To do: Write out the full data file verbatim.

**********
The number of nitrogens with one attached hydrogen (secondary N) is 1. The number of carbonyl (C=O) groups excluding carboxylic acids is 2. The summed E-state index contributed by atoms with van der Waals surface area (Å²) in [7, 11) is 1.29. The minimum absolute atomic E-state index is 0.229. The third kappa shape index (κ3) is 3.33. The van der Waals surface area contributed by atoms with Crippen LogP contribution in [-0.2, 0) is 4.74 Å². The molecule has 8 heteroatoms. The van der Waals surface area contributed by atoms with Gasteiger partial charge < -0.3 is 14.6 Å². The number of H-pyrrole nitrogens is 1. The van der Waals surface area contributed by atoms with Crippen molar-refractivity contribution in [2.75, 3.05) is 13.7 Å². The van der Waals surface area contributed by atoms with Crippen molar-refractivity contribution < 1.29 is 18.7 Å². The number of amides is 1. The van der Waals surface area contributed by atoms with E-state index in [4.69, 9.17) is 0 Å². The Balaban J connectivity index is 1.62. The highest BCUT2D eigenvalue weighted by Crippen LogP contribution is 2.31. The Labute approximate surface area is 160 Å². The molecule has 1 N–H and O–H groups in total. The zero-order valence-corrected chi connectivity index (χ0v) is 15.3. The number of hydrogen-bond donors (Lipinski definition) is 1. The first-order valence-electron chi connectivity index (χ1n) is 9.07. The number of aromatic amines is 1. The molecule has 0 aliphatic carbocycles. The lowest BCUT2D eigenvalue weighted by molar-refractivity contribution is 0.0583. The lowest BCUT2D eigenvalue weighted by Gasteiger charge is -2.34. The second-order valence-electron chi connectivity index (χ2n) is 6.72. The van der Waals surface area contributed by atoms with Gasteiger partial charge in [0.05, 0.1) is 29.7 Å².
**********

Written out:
The number of nitrogens with one attached hydrogen (secondary N) is 1. The number of carbonyl (C=O) groups excluding carboxylic acids is 2. The summed E-state index contributed by atoms with van der Waals surface area (Å²) in [7, 11) is 1.29. The minimum absolute atomic E-state index is 0.229. The third kappa shape index (κ3) is 3.33. The van der Waals surface area contributed by atoms with Crippen LogP contribution in [-0.2, 0) is 4.74 Å². The molecule has 8 heteroatoms. The van der Waals surface area contributed by atoms with Gasteiger partial charge < -0.3 is 14.6 Å². The number of H-pyrrole nitrogens is 1. The van der Waals surface area contributed by atoms with Crippen molar-refractivity contribution in [2.75, 3.05) is 13.7 Å². The van der Waals surface area contributed by atoms with Crippen molar-refractivity contribution < 1.29 is 18.7 Å². The number of amides is 1. The van der Waals surface area contributed by atoms with E-state index in [4.69, 9.17) is 0 Å². The Balaban J connectivity index is 1.62. The highest BCUT2D eigenvalue weighted by Crippen LogP contribution is 2.31. The Labute approximate surface area is 160 Å². The molecule has 1 N–H and O–H groups in total. The zero-order valence-corrected chi connectivity index (χ0v) is 15.3. The number of hydrogen-bond donors (Lipinski definition) is 1. The first-order valence-electron chi connectivity index (χ1n) is 9.07. The number of aromatic amines is 1. The molecule has 0 aliphatic carbocycles. The lowest BCUT2D eigenvalue weighted by molar-refractivity contribution is 0.0583. The lowest BCUT2D eigenvalue weighted by Gasteiger charge is -2.34. The second-order valence-electron chi connectivity index (χ2n) is 6.72. The van der Waals surface area contributed by atoms with Gasteiger partial charge in [0.05, 0.1) is 29.7 Å².